Llyn Fishing at Blaenau Ffestiniog

North Wales has so many fantastic mountain lakes to fish that the choice can be bewildering. There are numerous angling clubs offering easy day ticket access, one of which being the Cambrian Angling Association based in Blaenau Ffestiniog. They have a mix of 14 or so llynoedd (Welsh for ‘Lakes’). Some of these are a long trek into the hills, but there are several that are quite easy to reach, with roadside access or just a short walk.

On this occasion on a bright June day myself and good friend Alan ‘Parf’ Parfitt decided to try some of the mountain lakes on the eastern side of the town, where from the looks of it access would be pretty straightforward according to directions on the angling clubs website.

The three lakes we picked out on the map had names that sparked the imagination: Llyn y Manod – ‘lake of fallen snow’, Llyn Dwr Oer – ‘lake of the cold water’ and Llyn Dubach – ‘little black lake’. Would there be a snowy mountain, cold water and a black lake up there? Or any fish? We would find out.

Parking for these lakes was easy – right on the main Street in Blaenau Ffestiniog itself, the A470, which happens to be the main road through Wales. Tucking ourselves into a parking spot outside a row of terraced houses, we donned rucksacks holding the gear and began our journey. Opposite our parking area was an opening into a track that led the way up a steep incline. This rough road (or maybe an old slate wagon track) must have been trodden by thousands of quarry men on their way to work in years gone by.

It was a sunny and almost windless day, perhaps not the best for fishing but ideal for photographs and not unpleasantly hot. On the way up the views of Blaenau Ffestiniog and the neighbouring mountains were magnificent. Way down there ‘the town that roofed the world’ was framed beautifully by rugged hills and abandoned slate tips, a stunning location.


The track was very easy to walk, and although fairly steep we soon reached the first llyn after just 20 minutes. An old mining reservoir, Llyn Dwr Oer is said to hold fish according to the Cambrian AA club website and the Fishing Passport (where we had booked our tickets online). The lake was tiny, crystal clear and knee deep. From what we could see (every stone on the bottom!) it appeared to be completely fishless. The water did look cold though. Perhaps the fish only come into the lake from the inflowing streams at times of higher flows? Who knows.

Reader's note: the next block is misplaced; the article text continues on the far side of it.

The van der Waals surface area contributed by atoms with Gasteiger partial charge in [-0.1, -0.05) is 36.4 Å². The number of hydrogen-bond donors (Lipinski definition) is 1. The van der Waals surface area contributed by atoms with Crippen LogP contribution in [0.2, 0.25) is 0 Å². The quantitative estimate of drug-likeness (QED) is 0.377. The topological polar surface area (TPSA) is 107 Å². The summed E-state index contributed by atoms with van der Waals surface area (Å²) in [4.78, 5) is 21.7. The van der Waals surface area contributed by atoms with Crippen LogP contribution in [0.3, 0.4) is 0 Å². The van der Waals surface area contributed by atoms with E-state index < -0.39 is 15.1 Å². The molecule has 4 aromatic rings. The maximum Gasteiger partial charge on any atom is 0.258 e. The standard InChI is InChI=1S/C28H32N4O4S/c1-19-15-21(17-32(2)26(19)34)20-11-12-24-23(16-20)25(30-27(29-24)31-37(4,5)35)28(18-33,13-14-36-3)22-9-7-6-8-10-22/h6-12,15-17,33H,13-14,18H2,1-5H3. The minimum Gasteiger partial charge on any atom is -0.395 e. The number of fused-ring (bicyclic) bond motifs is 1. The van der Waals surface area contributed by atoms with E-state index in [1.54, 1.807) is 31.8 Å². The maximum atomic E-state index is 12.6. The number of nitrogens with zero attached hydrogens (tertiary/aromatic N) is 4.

From here we decided to press on to Llyn y Manod, a 10 minute walk to the right of Dwr Oer.
Our first view of the lake was breath-taking. The llyn of 20 acres or so was wedged dramatically between the two mountain peaks of Manod Fawr and Fach, with Trawsfynydd Reservoir beyond in the distance; very impressive.

On a gloomy driech day I’d imagine this could be a solemn, moody place, but today it was very inviting, with the welcoming shrill of a peregrine falcon and call of ravens breaking the silence. The water was gin clear and the boulder strewn shores shelved off into bottomless depths in places.


As we reached the top end we came across two young ladies, who had evidently been wild camping that night. ‘’Have you seen any fish?’’ I asked. ‘’yes – loads jumping, but only at night or early morning’’. That sounded promising.

We headed round to the far end of the llyn, the lee side, which appeared shallower and had some attractive bays and points. As we rigged up we saw a dimpling rise in front of us. I put on a single coch-y-bonddu wet fly and a long 18 foot leader (a good tactic for a bright day) and out it went. Second cast I was in! A small one, barely the size of my hand, but incredibly beautiful. Likewise, Alan was soon into the action, a modest trout skipped across the surface, which he held up quickly for a photo.

Before long we’d landed what may have been a dozen, in just half an hour of fishing. The lake of the fallen snow wasn’t going to give us anything bigger. It literally swarmed with small obliging trout, which would make the venue ideal for a beginner (fly, worm and spinning is permitted) I called over to Alan: ‘’Well, we can stay here all day and catch hundreds of these – or change lake’’. And off we went, to Llyn Dubach.

Dubach lay under a crag to the left of Dwr Oer, about a 20 minute walk from Manod. Again, nothing too strenuous, just a gentle uphill pull on a good path. Dubach was a charming lake, the crag rising above the water dominating the setting. The lake had a slight peat stain and some weed in it, but it certainly wasn’t black. There was no sign of any fish for the first half an hour, but eventually we spotted a rise and soon connected with a fish, a nice one of about 8oz. For a spell, the fish rose quite freely along the lee shore, picking off terrestrial insects being blown onto the water. From there on in we started to catch quite a few, with several half pounders and one of about 3/4lb.